The Buffalo News reported on Aaron Epstein, a UB surgical resident, who is leading his Global Surgical and Medical Support Group organization on the ground in Ukraine, training soldiers and civilians in caring for the wounded. Teams of volunteers including former U.S. military medics have been deploying to join Epstein for two- to three-week stretches since the war began. “We are the only group providing surgical training here, especially in things like damage control surgery, trauma chest tubes, wound closures and vessel ligation,” Epstein said. The group has trained thousands of Ukrainians in basic combat casualty care. The story notes that while in Ukraine, Epstein learned that he had been awarded the Citizen Honors Award for Service from the Congressional Medal of Honor Society for his group’s work in conflict zones around the world.
  • Author tackles racist history of modern medicine, maternal mortality at UB event [WBFO]
    WBFO reports on the Department of Surgery's "Beyond the Knife" series focused on surgery’s role in fighting systemic racism. The series featured a keynote by author and historian Deirdre Cooper Owens. “What I want to talk about is the legacy of medical racism and this maternal health crisis because unfortunately that didn't go away,” she said in her opening remarks. Cooper Owens is author of “Medical Bondage: Race, Gender, and the Origins of American Gynecology."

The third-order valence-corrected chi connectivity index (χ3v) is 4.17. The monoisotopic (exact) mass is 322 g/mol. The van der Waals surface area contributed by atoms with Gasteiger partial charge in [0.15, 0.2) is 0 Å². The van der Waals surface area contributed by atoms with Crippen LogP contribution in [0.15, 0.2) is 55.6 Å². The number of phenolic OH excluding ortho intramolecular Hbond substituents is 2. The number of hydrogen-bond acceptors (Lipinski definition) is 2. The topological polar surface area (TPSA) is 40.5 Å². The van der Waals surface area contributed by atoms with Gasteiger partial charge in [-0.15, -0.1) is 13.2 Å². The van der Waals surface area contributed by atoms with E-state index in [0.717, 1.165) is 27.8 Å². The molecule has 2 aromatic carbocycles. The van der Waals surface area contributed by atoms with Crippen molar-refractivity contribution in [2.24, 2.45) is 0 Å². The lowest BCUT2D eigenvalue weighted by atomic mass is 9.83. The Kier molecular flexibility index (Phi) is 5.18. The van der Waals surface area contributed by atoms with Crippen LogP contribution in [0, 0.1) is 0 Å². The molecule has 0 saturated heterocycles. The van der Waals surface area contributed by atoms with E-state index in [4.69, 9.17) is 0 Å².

• WNY breast cancer screening truck in need of upgrades [Spectrum News]
    Spectrum News reported that the WNY Breast Cancer Imaging bus needs to be upgraded and that a new bus will cost $875,000. The story quoted Steven Schwaitzberg, chair of the Department of Surgery in the Jacobs School of Medicine and Biomedical Sciences, who discussed the importance of the bus in communities where access to care is a problem. “We have to bring the solutions to where the people actually are,” he said.
  • Red Cross Real Heroes: Former UB med student inspires racial equity [Spectrum News]
    Spectrum Local News reports that recent Jacobs School of Medicine and Biomedical Sciences at UB alumnus Karole Collier, now a surgery resident at the Hospital of the University at Pennsylvania, received the American Red Cross Real Hero Medical Award for her activism in medicine. The report quotes Steven Schwaitzberg, professor and chair of the Department of Surgery, who explained the legacy Collier has left on the community since her graduation in spring 2021. "She is one of these rare individuals that walks into a school, an organization, and changes it," he said. "Karole helped us write a curriculum around social justice and health equity. Karole kept us motivated to stay strong to inspire others."
  • ‘World’s First’ Magnetic Robotic-Assisted Surgeries Performed With Levita Magnetics’ Newest Platform [Robotics & Automation News]
    Steven D. Schwaitzberg, MD, professor and chair of surgery, is quoted in story on a new platform for robotic-assisted surgery. “Levita’s original Magnetic Surgical System has been reported to improve surgical outcomes for patients with less pain and fewer incisions,” said Schwaitzberg. “Further advancing this technology into a robotic surgery platform has the potential to be useful in many procedures by providing a stable visualization platform without the need for an additional assistant.”
  • Vascular disease in women presents differently than it does in men [Medical Xpress]